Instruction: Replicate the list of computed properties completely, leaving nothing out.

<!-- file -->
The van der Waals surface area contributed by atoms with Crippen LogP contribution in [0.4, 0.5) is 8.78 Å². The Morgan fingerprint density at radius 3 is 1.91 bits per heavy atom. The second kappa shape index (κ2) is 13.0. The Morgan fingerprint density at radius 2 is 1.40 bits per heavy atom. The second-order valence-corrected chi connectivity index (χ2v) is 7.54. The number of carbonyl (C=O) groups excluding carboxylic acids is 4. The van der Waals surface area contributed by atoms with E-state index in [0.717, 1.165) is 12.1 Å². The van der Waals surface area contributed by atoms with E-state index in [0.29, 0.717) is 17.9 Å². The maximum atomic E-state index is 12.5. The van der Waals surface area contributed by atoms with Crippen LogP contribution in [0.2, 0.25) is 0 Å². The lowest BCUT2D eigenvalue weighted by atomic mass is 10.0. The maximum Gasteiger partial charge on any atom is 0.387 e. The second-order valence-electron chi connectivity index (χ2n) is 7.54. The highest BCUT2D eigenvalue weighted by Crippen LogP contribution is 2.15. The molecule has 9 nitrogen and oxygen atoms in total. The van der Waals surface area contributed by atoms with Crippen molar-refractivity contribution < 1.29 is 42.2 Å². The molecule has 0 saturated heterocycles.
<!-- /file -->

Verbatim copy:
The van der Waals surface area contributed by atoms with Crippen LogP contribution in [0.4, 0.5) is 8.78 Å². The Morgan fingerprint density at radius 3 is 1.91 bits per heavy atom. The second kappa shape index (κ2) is 13.0. The Morgan fingerprint density at radius 2 is 1.40 bits per heavy atom. The second-order valence-corrected chi connectivity index (χ2v) is 7.54. The number of carbonyl (C=O) groups excluding carboxylic acids is 4. The van der Waals surface area contributed by atoms with E-state index in [0.717, 1.165) is 12.1 Å². The van der Waals surface area contributed by atoms with E-state index in [0.29, 0.717) is 17.9 Å². The maximum atomic E-state index is 12.5. The van der Waals surface area contributed by atoms with Crippen LogP contribution in [0.2, 0.25) is 0 Å². The lowest BCUT2D eigenvalue weighted by atomic mass is 10.0. The maximum Gasteiger partial charge on any atom is 0.387 e. The second-order valence-electron chi connectivity index (χ2n) is 7.54. The highest BCUT2D eigenvalue weighted by Crippen LogP contribution is 2.15. The molecule has 9 nitrogen and oxygen atoms in total. The van der Waals surface area contributed by atoms with Crippen molar-refractivity contribution < 1.29 is 42.2 Å². The molecule has 0 saturated heterocycles.